Much has changed about aging in the U.S. over the last few decades, especially in the U.S. Most people haven’t kept up with the changes and still have a false view of things. This article points out some of the changes and how they have saved Medicare money and will save more in the future. It also points out that you should consider these changes when reviewing your medical care instructions.
Scientists call this overall improvement in aging “compression of morbidity.” The elderly live longer, stay healthier, and have shorter illnesses at the end of life.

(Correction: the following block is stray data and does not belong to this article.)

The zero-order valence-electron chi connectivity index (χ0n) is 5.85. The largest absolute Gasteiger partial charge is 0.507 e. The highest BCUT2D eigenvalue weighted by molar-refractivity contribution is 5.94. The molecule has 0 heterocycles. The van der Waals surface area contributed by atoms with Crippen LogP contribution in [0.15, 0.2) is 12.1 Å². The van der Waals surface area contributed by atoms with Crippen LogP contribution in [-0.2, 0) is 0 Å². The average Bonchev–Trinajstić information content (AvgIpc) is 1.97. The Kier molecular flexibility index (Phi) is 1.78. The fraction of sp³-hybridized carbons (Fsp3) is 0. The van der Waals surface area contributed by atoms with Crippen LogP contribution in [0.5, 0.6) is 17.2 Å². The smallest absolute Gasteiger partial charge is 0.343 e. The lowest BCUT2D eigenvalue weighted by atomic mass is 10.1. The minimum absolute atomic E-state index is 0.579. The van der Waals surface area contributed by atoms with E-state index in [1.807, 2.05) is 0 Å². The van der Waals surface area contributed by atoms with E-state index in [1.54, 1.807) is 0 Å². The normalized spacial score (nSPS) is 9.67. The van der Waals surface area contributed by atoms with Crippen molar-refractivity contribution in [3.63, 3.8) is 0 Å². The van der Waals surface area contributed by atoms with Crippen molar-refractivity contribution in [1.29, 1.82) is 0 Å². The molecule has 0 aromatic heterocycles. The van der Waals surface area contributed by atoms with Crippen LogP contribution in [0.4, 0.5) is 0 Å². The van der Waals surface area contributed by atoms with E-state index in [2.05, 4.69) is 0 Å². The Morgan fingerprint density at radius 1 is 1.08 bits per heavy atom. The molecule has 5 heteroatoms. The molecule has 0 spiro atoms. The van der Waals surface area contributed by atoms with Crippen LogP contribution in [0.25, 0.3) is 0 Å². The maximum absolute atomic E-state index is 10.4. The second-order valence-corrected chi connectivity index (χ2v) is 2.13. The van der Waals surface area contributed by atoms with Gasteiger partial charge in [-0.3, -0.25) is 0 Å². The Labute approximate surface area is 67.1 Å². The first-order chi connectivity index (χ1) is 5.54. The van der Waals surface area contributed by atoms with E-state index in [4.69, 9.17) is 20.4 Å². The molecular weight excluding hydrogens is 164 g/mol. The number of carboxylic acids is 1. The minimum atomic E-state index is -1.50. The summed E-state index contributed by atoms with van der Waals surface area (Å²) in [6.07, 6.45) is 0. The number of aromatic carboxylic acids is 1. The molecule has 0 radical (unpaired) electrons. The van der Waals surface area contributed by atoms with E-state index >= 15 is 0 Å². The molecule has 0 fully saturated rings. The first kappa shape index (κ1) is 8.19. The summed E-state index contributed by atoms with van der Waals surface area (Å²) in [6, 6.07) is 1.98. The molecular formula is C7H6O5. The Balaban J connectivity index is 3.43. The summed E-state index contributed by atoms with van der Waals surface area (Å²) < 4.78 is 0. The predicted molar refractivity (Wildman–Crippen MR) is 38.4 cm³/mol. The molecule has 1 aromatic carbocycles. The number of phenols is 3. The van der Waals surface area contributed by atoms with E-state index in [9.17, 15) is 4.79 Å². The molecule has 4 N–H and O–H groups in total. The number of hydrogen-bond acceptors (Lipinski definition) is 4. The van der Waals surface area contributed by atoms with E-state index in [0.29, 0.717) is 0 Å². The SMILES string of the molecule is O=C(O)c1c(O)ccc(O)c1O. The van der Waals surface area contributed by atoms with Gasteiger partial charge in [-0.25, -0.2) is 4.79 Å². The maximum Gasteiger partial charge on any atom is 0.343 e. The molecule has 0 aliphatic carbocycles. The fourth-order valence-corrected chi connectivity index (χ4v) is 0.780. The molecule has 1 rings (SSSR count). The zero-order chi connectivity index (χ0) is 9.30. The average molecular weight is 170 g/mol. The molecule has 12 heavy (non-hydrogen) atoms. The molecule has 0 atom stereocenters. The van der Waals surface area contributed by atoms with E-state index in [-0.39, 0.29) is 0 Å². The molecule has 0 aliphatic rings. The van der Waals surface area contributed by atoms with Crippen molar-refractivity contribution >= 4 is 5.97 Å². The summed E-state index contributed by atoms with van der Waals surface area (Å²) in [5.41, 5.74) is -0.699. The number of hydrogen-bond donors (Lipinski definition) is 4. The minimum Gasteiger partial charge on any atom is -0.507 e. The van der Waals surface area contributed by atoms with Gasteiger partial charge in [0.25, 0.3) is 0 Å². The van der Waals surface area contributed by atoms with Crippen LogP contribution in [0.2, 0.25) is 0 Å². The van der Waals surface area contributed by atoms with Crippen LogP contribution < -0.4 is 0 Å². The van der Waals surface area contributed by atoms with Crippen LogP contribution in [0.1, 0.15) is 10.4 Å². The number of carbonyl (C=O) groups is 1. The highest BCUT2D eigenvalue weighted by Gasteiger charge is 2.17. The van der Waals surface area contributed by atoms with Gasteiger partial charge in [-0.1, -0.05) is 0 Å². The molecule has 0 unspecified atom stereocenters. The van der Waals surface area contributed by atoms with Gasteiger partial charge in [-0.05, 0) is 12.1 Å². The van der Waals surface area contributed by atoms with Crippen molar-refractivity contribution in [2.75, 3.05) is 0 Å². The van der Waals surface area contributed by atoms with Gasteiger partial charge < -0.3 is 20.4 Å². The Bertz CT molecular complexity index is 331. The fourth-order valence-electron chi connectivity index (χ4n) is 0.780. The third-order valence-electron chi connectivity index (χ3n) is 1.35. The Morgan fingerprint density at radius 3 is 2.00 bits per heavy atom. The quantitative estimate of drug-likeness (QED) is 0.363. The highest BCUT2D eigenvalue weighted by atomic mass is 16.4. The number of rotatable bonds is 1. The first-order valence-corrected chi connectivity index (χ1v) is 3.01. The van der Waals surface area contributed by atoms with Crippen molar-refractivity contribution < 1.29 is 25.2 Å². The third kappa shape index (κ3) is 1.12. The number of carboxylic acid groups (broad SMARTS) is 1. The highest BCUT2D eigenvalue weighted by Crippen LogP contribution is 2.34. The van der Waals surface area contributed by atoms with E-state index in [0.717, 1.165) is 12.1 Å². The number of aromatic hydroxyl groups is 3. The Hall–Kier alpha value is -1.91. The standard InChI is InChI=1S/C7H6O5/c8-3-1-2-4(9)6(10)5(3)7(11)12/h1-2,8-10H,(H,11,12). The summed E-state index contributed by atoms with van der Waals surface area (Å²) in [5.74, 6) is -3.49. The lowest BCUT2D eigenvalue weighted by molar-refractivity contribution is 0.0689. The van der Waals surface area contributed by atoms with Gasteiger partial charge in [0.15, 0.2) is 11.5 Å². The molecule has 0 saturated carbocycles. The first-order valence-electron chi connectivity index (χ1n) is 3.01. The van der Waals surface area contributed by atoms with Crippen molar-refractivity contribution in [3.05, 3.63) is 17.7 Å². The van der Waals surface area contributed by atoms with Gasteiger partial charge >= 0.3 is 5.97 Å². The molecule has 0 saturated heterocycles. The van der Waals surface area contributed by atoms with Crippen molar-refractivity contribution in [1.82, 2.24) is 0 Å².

All the more reason for seniors to resist making politically correct end-of-life medical plans or advance directives that forgo medical interventions, long before they’re actually facing a terminal illness. They shouldn’t rule out the use of tools like respirators and feeding tubes that could keep them going during a bout of flu or an accident, allowing them to recover and resume active lives.